I graduated from the Art Institute of Dallas with an Associates of Applied Arts in Visual Communications – Graphic Design. I would also say my training came from just a natural ability to know what looks good visually. As far as software training, I learned that on the job. There is no better way of learning than when you are put in a situation where you just have to…I also had some great co-workers who were patient enough to train me and keep me afloat until I did it on my own; you might be good at designing but you also need to master your computer skills, which will keep you on top of your game.
How do you keep "fresh" within your industry?
I go jump in the pool, cool down, and then read some art books!
Just kidding, of course! I love to read creative magazines and also look at Web sites, which give the latest trends. Photography always inspires me too. I love to paint, which is another outlet for me so that my designs aren’t and never look like they were generated on the computer. I always sketch out ideas before I take it to the next level.
What are some of your current projects?
One of my latest (it’s ongoing, actually) is the Web site for the voice and guitar of Pink Floyd, David Gilmour (DavidGilmour.com). We launched the new design in February to coincide with his ‘On An Island’ album and tour. It’s an evolving site, so it takes up a lot of our time at the moment. There are plenty of updates to keep us busy, whether it’s new graphics or content.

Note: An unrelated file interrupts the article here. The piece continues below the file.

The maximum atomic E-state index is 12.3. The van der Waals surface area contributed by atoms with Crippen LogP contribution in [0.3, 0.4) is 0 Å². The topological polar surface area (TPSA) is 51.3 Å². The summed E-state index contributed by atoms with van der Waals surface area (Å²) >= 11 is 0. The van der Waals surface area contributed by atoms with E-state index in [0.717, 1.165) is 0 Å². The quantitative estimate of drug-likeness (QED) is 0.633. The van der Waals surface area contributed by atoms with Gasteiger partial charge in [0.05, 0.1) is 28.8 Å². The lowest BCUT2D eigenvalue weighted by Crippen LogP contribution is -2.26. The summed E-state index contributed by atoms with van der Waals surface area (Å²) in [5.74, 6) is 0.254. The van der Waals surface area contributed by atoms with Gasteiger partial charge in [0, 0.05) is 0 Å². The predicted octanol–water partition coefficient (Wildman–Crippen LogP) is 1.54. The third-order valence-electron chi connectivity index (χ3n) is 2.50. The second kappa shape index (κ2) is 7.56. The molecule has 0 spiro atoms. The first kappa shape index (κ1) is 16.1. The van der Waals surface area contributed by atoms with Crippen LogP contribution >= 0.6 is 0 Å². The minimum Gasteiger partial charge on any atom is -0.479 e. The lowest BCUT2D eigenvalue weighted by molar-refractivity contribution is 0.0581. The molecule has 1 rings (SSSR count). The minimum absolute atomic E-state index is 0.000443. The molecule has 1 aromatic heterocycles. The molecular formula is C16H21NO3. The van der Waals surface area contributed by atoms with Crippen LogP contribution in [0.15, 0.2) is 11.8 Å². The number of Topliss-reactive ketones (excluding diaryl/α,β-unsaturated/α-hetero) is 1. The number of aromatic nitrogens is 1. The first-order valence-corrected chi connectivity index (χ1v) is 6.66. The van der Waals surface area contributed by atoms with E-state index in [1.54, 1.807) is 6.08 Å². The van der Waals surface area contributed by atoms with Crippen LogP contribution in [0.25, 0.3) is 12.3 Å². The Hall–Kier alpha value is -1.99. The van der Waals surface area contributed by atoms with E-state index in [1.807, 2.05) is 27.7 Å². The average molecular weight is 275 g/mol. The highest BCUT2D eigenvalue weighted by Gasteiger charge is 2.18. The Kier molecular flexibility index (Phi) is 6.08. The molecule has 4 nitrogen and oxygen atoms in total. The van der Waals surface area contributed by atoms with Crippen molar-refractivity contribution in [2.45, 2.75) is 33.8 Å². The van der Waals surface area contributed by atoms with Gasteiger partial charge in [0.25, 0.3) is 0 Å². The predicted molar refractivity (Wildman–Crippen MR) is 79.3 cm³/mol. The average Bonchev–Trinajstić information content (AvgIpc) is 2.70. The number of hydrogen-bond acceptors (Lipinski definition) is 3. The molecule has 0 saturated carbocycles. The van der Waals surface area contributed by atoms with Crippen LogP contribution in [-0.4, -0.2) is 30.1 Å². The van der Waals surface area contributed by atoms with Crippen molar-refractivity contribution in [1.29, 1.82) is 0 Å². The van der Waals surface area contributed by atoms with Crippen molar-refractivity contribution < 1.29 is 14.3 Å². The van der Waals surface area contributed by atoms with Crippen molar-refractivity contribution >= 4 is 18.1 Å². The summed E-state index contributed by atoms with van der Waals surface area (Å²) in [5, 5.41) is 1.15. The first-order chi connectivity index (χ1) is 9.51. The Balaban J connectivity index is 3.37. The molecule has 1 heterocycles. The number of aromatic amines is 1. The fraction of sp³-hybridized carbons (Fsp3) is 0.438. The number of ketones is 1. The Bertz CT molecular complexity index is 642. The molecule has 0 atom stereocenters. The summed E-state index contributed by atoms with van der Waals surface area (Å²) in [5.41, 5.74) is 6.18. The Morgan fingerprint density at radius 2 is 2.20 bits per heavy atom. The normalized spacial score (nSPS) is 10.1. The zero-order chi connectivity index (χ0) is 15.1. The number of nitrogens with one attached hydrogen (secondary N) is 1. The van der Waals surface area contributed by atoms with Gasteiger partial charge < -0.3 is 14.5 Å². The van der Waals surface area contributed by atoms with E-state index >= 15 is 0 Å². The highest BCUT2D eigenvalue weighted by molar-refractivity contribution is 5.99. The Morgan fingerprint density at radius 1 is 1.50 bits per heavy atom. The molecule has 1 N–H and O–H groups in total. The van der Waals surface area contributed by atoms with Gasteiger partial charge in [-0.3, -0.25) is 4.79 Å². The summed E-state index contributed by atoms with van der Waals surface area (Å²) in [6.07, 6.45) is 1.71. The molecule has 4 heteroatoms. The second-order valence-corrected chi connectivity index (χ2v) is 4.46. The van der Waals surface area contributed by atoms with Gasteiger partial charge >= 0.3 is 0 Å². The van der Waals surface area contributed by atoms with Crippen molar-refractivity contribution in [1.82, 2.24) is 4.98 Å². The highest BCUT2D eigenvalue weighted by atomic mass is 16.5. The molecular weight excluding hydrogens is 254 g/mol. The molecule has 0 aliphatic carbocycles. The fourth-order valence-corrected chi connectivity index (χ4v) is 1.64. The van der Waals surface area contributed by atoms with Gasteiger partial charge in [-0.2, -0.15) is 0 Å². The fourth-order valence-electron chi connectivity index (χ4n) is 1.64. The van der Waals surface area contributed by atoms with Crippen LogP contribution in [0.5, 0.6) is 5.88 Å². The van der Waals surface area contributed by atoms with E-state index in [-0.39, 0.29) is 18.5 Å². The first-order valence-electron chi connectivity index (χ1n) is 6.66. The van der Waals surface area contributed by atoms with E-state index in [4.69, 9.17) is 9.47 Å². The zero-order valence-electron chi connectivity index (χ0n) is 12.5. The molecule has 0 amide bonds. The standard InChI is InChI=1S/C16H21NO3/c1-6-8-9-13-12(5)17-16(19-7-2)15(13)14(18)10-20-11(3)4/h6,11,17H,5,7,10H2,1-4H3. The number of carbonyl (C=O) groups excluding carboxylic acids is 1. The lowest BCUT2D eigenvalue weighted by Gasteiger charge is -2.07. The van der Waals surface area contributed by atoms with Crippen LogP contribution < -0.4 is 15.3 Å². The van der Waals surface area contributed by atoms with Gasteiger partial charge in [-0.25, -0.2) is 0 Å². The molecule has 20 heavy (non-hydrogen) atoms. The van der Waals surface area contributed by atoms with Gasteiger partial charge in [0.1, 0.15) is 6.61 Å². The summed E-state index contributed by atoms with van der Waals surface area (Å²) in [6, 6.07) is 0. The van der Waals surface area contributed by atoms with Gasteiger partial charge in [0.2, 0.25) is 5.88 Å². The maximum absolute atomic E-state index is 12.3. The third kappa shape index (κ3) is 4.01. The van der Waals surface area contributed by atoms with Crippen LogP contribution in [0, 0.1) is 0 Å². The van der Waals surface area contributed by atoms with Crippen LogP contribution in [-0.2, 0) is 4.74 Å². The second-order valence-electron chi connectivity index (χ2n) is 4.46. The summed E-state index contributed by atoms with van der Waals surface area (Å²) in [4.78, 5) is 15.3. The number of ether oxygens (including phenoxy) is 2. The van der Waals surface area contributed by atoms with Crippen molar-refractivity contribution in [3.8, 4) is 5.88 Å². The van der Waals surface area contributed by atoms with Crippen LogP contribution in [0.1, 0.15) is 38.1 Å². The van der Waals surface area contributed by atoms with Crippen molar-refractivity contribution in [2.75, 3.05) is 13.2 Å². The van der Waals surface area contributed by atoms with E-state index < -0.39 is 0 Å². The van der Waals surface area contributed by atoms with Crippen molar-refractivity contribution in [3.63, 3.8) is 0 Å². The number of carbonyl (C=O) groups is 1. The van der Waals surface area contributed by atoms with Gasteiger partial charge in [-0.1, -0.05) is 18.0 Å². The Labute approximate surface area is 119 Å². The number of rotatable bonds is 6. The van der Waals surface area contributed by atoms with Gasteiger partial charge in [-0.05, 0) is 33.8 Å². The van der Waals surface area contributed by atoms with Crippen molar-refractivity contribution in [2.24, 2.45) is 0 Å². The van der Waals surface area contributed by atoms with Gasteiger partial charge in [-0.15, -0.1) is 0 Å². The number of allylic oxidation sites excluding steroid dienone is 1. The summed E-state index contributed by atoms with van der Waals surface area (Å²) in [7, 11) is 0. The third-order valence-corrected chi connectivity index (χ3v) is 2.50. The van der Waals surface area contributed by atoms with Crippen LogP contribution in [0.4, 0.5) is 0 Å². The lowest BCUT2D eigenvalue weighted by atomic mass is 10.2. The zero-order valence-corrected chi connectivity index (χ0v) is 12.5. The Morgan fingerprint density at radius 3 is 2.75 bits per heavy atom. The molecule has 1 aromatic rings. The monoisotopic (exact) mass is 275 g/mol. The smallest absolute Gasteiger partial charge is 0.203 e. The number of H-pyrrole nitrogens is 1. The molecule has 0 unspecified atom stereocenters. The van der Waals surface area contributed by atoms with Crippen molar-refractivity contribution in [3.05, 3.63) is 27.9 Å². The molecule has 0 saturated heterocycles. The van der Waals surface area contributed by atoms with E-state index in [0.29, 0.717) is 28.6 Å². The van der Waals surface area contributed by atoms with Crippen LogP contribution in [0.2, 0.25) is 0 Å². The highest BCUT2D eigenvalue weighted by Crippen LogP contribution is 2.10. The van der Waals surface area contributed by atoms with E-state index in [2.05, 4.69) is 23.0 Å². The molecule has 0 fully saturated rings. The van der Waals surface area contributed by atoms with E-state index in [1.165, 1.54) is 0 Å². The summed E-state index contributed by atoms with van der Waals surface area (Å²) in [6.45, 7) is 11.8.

We are also working on another project for Quality Telephone (Qtel), a client of several years’ standing. We created the company’s logo and have developed their marketing materials – everything from mailers and signage to floor decals and point-of-sale. This one is always ‘On the Block’ at JABEYE.
Which of your projects are you the most proud of? And why?
Wow! Another toughie. It’s really hard to choose but I guess I’ll say “David Gilmour”. It has really been the most rewarding of all the projects I have worked on over the years. As a bonus, we got to fly to Burbank, CA, to see a taping of The Tonight Show with Jay Leno, where David Gilmour was the guest artist. We also attended two of his concerts in LA, and met David and his wife, Polly, who were delighted with all the Web work we have done for them. It’s nice to hear feedback from that caliber of client.